Jenkins, Robin: The Changeling

We felt that this was a first class novel, which merited wider recognition outside Scotland. Underneath the amiable, laconic style lay a vision of how aspiration and reality could differ widely, and of how character and events could intersect to bring tragedy despite the best of intentions. It was a very Scottish novel, not just in its portrayal of the contrasts of the slums and coastal beauty of Western Scotland, but in the bleak Calvinism of its perspective on life. [Do not read on if you do not want to know the plot]

The novel – involving a schoolteacher, Charlie Forbes, and a schoolboy, Tom Curdie, in the fifties – was set in a period when most of the Group themselves had been at school in Scotland. Some found the apparent lack of previous contact between the well-off Forbes children and the slum children to be implausible; others found it matched their own experience. One ex-teacher found the cynicism of the headmaster plausible but not the altruism of Forbes. However, for another, the plot of a teacher taking a poor child on holiday with his own children replicated his personal experience of what his headmaster father had done.

The suicide at the end of the book came as a shock to us all. There was a lively discussion of whether it was plausible that a boy of this age and with the tough personality portrayed would commit suicide. Some felt that it was out of character, or at least that the novelist had not shown enough of Tom’s character. Others felt the novelist had successfully stressed that Tom’s tough, taciturn independence was a coping mechanism for slum life, and had demonstrated how exposure to the Forbes family had fractured this carapace. One pointed to a contemporary example of a suicide at this age. However, without the intervention of events – the visit of Tom’s friends Chick and Peerie, and then of his family – the tragedy would not have happened. The proposer of the book, reading it for the second time, had picked up several prefigurative uses of hanging imagery.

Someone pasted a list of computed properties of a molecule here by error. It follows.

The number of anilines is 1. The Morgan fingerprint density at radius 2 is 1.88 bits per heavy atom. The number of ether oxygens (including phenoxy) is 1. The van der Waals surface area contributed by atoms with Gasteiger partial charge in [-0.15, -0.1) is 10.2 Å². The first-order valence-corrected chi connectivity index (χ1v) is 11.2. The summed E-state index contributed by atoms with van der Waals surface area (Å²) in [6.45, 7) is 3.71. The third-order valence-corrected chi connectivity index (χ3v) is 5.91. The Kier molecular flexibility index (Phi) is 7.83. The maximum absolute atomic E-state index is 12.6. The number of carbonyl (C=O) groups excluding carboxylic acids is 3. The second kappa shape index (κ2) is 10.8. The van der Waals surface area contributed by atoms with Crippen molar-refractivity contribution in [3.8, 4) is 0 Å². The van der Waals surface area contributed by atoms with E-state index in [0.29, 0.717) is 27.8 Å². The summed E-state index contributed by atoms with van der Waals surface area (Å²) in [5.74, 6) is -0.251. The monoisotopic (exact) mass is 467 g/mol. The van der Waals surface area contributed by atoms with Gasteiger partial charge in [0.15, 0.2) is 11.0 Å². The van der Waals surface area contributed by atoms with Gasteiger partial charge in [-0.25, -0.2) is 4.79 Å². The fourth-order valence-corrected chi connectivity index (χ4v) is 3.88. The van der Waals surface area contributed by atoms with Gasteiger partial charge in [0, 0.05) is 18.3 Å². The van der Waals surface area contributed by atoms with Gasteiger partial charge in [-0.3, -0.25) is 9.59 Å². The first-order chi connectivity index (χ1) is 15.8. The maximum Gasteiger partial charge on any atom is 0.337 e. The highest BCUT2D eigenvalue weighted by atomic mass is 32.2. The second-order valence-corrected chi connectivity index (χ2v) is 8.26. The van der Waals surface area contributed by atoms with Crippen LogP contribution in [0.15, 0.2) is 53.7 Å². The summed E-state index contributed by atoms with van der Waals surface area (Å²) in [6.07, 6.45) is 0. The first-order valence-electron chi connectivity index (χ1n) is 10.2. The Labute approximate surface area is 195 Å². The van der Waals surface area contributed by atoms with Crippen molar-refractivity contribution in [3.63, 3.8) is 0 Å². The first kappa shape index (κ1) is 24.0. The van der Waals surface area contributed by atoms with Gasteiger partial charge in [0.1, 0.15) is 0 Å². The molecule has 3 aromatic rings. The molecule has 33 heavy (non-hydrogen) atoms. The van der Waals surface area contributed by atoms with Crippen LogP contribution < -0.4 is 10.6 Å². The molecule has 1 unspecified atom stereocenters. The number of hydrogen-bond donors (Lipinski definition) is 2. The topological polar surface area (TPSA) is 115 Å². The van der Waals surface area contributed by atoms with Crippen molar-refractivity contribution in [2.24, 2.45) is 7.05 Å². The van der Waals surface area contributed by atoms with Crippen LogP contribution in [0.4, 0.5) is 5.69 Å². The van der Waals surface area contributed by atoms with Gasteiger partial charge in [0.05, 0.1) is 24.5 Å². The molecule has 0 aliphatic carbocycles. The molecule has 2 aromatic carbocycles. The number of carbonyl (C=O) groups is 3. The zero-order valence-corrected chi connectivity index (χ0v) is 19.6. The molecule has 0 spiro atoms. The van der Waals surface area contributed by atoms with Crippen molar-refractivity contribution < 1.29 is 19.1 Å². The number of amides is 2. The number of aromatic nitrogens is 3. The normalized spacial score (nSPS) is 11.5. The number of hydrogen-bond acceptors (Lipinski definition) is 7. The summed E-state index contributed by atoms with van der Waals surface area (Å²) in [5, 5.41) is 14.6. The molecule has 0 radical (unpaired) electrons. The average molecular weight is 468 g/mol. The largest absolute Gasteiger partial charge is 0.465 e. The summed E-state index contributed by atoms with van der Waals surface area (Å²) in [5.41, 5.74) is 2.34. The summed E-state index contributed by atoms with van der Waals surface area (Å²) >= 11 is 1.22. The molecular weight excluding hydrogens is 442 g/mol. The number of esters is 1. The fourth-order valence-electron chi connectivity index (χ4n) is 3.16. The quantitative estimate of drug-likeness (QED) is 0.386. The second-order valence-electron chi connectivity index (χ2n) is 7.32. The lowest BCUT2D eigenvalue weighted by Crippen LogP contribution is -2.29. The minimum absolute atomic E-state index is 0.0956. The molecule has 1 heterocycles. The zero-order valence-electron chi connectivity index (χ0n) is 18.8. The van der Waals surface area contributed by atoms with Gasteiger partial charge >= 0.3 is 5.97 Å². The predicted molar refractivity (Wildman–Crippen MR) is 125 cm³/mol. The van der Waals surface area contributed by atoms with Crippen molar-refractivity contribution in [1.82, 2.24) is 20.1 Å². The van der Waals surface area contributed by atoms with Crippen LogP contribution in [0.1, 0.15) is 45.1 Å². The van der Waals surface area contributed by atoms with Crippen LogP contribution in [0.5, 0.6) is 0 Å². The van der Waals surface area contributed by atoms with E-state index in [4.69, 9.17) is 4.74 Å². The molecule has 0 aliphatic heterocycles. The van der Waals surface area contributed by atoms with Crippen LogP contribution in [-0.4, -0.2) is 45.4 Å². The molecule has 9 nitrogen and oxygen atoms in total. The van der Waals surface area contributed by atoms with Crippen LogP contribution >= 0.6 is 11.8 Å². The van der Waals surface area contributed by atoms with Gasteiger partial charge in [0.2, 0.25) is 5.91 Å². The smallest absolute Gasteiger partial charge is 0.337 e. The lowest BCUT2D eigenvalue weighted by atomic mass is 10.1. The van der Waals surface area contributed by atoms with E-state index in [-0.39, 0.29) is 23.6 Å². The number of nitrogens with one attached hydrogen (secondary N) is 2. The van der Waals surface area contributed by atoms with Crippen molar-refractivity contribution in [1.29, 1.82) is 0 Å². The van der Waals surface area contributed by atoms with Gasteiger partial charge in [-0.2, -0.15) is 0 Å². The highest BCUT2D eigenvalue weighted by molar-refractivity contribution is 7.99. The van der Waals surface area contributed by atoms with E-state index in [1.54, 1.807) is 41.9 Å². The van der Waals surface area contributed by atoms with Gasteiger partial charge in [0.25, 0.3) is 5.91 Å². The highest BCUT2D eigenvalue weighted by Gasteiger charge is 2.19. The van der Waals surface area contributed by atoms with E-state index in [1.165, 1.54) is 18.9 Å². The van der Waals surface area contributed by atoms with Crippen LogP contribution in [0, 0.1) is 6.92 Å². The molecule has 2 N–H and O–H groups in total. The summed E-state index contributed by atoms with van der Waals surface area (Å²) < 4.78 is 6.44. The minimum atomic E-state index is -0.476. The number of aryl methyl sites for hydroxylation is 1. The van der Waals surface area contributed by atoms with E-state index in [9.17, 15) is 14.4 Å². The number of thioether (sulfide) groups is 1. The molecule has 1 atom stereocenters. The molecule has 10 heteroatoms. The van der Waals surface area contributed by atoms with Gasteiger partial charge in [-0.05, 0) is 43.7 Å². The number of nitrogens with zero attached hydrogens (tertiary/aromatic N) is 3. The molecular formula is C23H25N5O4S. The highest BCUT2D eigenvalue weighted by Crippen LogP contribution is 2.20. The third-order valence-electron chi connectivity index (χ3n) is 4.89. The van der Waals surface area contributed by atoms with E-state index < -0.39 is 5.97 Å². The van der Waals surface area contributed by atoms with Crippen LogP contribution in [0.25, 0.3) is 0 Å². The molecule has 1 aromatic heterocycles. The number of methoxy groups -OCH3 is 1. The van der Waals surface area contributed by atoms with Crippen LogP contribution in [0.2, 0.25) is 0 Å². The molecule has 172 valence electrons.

Tom’s stealing was an important mechanism of the plot, and of the changing attitudes to Tom of members of the Forbes family. The middle-class view that stealing was completely unacceptable was a turning point, even if, it was pointed out, stealing was often common to both rich and poor children. Tom’s use of stealing as a device to keep the Forbes family at bay later developed into an unsuccessful search for forgiveness and acceptance through a confession – could the Forbes really accept him as he was?

There was much debate about Charles and his failed role as good Samaritan (the role set out in the opening two paragraphs). We rejected the possibility that his apparent altruism was motivated simply by hopes of promotion – a more complex set of motives is portrayed. Intriguingly, Charles reaches a stage of apparent self-knowledge, and promises himself and his wife that he will henceforth be less ambitious. But far from leading to a happy resolution, this change of viewpoint helps to precipitate the tragedy.

We also noted the ambiguity of the title “The Changeling” – is Tom indeed the changeling, as cruelly described by Charles, when Charles himself was really the agent of change? – as well as its echo of the Middleton/Rowley Jacobean tragedy.

Although Charles’ wife Mary seems, on the surface, to be portrayed quite affectionately, underneath we felt she was portrayed in a harsh light, lacking empathy for both Tom and her husband. The only character empathising fully with Tom is a child, Gillian – reflecting a theme echoed in The Cone-Gatherers (Jenkins’ masterpiece which some members of the group had been inspired to read as well).

Stylistically we noted the pervasive authorial voice, often explaining characters’ feelings. On balance we felt this was quite a successful technique. Language was used with great economy, but this non-lyrical style made it difficult to evoke the beauty of the West coast. On the other hand, the grimness of the Donaldson’s Court slum was vividly evoked, with one member saying he would never forget the description of it as a place in which even the splendour of a tiger would be extinguished.